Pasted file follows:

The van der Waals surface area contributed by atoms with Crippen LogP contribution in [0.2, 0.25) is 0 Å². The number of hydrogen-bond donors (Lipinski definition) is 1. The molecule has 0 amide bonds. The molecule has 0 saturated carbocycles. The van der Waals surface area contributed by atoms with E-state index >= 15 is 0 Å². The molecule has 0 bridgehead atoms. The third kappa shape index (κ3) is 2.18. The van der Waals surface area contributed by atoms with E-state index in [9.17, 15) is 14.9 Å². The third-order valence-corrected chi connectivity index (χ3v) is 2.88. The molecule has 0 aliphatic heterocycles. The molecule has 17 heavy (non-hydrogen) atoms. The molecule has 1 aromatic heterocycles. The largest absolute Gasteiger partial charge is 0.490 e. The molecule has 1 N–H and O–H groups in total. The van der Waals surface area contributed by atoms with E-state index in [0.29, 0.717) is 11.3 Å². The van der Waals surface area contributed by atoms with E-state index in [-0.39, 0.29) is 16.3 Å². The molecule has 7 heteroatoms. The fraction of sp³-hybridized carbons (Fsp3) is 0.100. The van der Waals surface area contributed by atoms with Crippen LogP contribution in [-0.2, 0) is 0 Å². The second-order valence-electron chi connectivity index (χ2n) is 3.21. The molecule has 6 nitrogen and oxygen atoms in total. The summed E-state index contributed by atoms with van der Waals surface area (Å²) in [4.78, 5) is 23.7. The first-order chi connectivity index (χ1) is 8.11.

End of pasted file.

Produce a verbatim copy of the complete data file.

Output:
The van der Waals surface area contributed by atoms with Crippen LogP contribution in [0.2, 0.25) is 0 Å². The number of hydrogen-bond donors (Lipinski definition) is 1. The molecule has 0 amide bonds. The molecule has 0 saturated carbocycles. The van der Waals surface area contributed by atoms with E-state index >= 15 is 0 Å². The molecule has 0 bridgehead atoms. The third kappa shape index (κ3) is 2.18. The van der Waals surface area contributed by atoms with E-state index in [9.17, 15) is 14.9 Å². The third-order valence-corrected chi connectivity index (χ3v) is 2.88. The molecule has 0 aliphatic heterocycles. The molecule has 17 heavy (non-hydrogen) atoms. The molecule has 1 aromatic heterocycles. The largest absolute Gasteiger partial charge is 0.490 e. The molecule has 1 N–H and O–H groups in total. The van der Waals surface area contributed by atoms with E-state index in [0.29, 0.717) is 11.3 Å². The van der Waals surface area contributed by atoms with E-state index in [-0.39, 0.29) is 16.3 Å². The molecule has 7 heteroatoms. The fraction of sp³-hybridized carbons (Fsp3) is 0.100. The van der Waals surface area contributed by atoms with Crippen LogP contribution in [-0.2, 0) is 0 Å². The second-order valence-electron chi connectivity index (χ2n) is 3.21. The molecule has 6 nitrogen and oxygen atoms in total. The summed E-state index contributed by atoms with van der Waals surface area (Å²) in [4.78, 5) is 23.7. The first-order chi connectivity index (χ1) is 8.11.